David Weinberger sez, "Stephen Fry explains that when a frustrated traveler tweets something about wanting to bomb an airport where there have been delays, the traveler isn't really announcing that he is about to bomb the airport. Social media, Fry explains, need to be understood as conversations. And then Fry kicked into the fund for the frustrated traveler's legal fees."
Fry really lays into the English judiciary here, and with some justification. They are notoriously aloof from the world of mortal humans. I keep hearing tales of an English judge in the 1980s had to ask a defense lawyer what a t-shirt was, and whether it was something you only wore at tea time, though I can't locate a reference on teh googles, but the prominence of this story (myth?) in English folklore says something about the national perception of the bench.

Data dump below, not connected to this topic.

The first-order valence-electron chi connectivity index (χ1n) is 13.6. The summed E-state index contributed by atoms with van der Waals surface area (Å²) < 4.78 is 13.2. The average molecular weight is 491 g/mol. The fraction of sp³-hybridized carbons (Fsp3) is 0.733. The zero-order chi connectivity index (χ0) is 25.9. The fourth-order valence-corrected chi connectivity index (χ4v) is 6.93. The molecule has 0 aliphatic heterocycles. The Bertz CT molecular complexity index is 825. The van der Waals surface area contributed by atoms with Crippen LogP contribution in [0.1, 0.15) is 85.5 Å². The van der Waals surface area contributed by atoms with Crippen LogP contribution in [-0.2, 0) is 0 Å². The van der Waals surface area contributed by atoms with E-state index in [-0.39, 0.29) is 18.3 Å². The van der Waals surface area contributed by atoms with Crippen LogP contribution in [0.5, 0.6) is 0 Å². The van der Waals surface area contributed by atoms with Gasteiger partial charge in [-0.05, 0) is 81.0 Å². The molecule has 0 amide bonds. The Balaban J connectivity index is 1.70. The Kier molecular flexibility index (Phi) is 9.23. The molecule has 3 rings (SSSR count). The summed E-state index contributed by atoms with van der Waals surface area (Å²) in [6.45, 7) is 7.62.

Unfortunately, the BBC video isn't embeddable because, well, public service, right?
Stephen Fry says British judges don't understand Twitter
(Image: Stephen Fry @ BorderKitchen, a Creative Commons Attribution (2.0) image from raaphorst's photostream)
Conservative justice minister Sam Gyimah staged a sucessful filibuster during the Parliamentary debate over “Turing’s law”, which would make the 65,000 men convicted of “gross indecency” under various UK anti-sodomy laws eligible for pardons, clearing their criminal records.
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